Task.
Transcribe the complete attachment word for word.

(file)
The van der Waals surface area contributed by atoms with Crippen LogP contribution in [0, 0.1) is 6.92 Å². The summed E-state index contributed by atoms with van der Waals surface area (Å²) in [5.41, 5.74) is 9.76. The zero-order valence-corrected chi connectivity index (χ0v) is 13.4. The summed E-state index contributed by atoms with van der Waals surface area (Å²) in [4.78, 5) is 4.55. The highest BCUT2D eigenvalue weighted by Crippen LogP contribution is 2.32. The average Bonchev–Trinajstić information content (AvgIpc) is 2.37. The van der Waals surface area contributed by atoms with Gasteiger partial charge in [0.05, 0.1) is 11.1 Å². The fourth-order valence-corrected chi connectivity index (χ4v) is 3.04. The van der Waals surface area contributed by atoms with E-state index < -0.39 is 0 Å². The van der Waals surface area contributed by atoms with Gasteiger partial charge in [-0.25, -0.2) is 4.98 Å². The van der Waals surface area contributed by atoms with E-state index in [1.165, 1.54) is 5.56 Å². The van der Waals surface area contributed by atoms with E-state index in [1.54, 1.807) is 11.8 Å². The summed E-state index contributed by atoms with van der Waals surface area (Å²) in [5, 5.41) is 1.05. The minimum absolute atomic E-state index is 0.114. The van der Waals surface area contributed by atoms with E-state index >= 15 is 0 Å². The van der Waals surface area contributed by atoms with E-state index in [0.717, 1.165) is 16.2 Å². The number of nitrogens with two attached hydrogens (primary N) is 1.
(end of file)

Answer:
The van der Waals surface area contributed by atoms with Crippen LogP contribution in [0, 0.1) is 6.92 Å². The summed E-state index contributed by atoms with van der Waals surface area (Å²) in [5.41, 5.74) is 9.76. The zero-order valence-corrected chi connectivity index (χ0v) is 13.4. The summed E-state index contributed by atoms with van der Waals surface area (Å²) in [4.78, 5) is 4.55. The highest BCUT2D eigenvalue weighted by Crippen LogP contribution is 2.32. The average Bonchev–Trinajstić information content (AvgIpc) is 2.37. The van der Waals surface area contributed by atoms with Gasteiger partial charge in [0.05, 0.1) is 11.1 Å². The fourth-order valence-corrected chi connectivity index (χ4v) is 3.04. The van der Waals surface area contributed by atoms with E-state index < -0.39 is 0 Å². The van der Waals surface area contributed by atoms with Gasteiger partial charge in [-0.25, -0.2) is 4.98 Å². The van der Waals surface area contributed by atoms with E-state index in [1.165, 1.54) is 5.56 Å². The van der Waals surface area contributed by atoms with E-state index in [1.54, 1.807) is 11.8 Å². The summed E-state index contributed by atoms with van der Waals surface area (Å²) in [5, 5.41) is 1.05. The minimum absolute atomic E-state index is 0.114. The van der Waals surface area contributed by atoms with E-state index >= 15 is 0 Å². The van der Waals surface area contributed by atoms with E-state index in [0.717, 1.165) is 16.2 Å². The number of nitrogens with two attached hydrogens (primary N) is 1.